Likud Party Leader Benjamin Netanyahu, trying to form another Israeli coalition government after the country’s general election four weeks ago, agreed November 28 to appoint the head of an openly homophobic ultra-nationalist party leader as a deputy minister to oversee a “Jewish identity” authority. Outgoing Prime Minister Yair Lapid calls the alliance with the Noam party leader Avi Maoz “full-on crazy” while Palestinian leaders fear a “right-wing fascist coalition.” [node:read-more:link]

Iran leader lauds militia “sacrifice”

Iranian Leader Ayatollah Ali Khamenei, whose forces have killed, injured or incarcerated hundreds of protestors in recent weeks, said November 26 that his Basij militia have sacrificed lives “to protect people from rioters.” Affiliated with the Revolutionary Guard Corps, the civilian force has been at the forefront of the state crackdown, and Khamenei said their involvement “shows that Islamic Revolution is alive.” [node:read-more:link]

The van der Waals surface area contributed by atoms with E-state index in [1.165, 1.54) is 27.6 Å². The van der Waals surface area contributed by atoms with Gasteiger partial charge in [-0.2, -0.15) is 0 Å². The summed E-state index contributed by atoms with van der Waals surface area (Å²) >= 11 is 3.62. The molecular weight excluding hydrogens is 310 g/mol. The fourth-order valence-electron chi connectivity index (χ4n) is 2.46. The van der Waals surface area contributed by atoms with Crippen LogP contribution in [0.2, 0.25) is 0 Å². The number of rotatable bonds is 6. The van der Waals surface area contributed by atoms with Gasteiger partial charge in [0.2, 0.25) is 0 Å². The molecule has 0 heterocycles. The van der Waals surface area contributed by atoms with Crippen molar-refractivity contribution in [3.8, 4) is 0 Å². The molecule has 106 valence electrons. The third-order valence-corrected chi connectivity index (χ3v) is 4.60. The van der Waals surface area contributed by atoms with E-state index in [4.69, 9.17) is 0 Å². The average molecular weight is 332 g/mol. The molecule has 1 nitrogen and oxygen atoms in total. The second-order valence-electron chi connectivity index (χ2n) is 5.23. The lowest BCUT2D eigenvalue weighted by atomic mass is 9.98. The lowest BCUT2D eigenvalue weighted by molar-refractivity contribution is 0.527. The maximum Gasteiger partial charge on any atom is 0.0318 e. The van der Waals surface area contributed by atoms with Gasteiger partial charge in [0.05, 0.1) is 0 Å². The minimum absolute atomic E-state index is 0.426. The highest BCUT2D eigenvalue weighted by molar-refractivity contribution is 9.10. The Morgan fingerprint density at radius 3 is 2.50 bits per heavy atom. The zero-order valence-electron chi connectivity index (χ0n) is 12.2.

B.C. trailblazes indigenous children’s rights

British Columbia today became the first Canadian jurisdiction to ensure that indigenous communities can provide their own child and family services, passing legislation as part of a general overhaul of child welfare programs. Statistics Canada said that some 68 per cent of children younger than 14 in provincial care programs in B.C. were indigenous in 2021 compared with nearly 54 per cent nationally. [node:read-more:link]

Police racial profiling ruling appealed

The Quebec government will appeal a provincial Superior Court court ruling that police were violating drivers’ constitutional rights by stopping them without cause and that the practice is “a safe conduit for racial profiling.” Public Security François Bonnardel said in announcing the challenge that it is “unjustified to abolish a tool that is so important to police services.” [node:read-more:link]